Literary Genius: 25 Classic Writers Who Define English and American Literature

In his introduction, Joseph Epstein offers a broad definition of literary genius: “Timelessness, grandeur of vision, originality of outlook—all these in concert and worked at a high power comprise genius in the writer.” Literary artists till some of the same fields of human experience that are staked out by writers of sacred texts and theological works.

Of these 25 authors, apparently only John Milton unabashedly wore the mantle of a Christian writer. According to the essay here by Reynolds Price, Milton wrote under the “increasing conviction that he was ordained by God to be a writer of what he considered the highest kind, an epic poet.” Price praises Mil ton’s lasting influence, writing that he was one who “lodged himself where he longed to be—as a spur in the depths of our minds, a balm to our souls, a companionable hand in our solitary journeys.”

Readers attuned to underlying influences of religion in writers will find this compilation loaded with assertions and arguments to think about and affirm or deny. According to essayist Bruce Floyd, Emily Dickinson “could not find solace in religion.” John Simon approves Stevie Smith’s opinion that T. S. Eliot’s deepening engagement with Anglicanism represented “a retreat from largeness to smallness, a flight in fear to a religion of fear, from freedom to captivity.” There are descriptions of Nathaniel Hawthorne’s “progressive moralism,” which was neither Puri tanical nor Calvinist; of Walt Whitman’s “revolutionary free-verse form that derived its cadences from the King James Bible”; and of patterns of meaning in Willa Cather’s fiction, especially related to Christocentricity in Death Comes for the Archbishop.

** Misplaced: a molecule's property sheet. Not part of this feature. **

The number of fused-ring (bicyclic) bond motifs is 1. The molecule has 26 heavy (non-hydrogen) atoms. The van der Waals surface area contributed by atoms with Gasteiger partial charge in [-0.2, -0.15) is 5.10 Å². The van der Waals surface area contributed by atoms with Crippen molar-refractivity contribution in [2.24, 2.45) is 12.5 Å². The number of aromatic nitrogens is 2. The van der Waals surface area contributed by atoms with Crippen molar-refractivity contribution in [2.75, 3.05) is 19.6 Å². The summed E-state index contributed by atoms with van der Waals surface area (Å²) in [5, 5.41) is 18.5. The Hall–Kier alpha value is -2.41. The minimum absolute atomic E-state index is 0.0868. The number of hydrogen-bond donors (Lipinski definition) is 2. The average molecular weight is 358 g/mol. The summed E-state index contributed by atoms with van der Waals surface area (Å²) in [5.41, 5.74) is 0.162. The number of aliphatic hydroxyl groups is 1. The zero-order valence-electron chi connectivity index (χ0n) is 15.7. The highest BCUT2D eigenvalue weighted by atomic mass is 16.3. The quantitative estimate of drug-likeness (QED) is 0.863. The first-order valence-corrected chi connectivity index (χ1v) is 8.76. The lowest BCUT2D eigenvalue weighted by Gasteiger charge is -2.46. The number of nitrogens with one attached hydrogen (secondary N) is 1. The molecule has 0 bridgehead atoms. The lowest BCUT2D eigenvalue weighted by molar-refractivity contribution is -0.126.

Genius is a rare gem in tragic and flawed human lives. It flashed early in John Keats, who died at age 25; it remained and matured in Samuel Johnson, Mark Twain and others who lived long enough to reflect on the long trajectories of their lives. Ernest Hem ingway’s genius was to create fictional dreams out of restless human movement; country boy William Faulkner found his genius when he discovered that his “postage stamp of native soil was worth writing about.”

Barry Moser, a former Methodist preacher and noted illustrator of the Pennyroyal Caxton Bible (1999), has produced exquisite woodcut portraits and illustrations to accompany each entry. The etchings seem too fine and moving for a paperback book. They shimmer with vitality, animating the pages with iconic interpretations of the extraordinary creative achievements of these 25 ordinary human beings.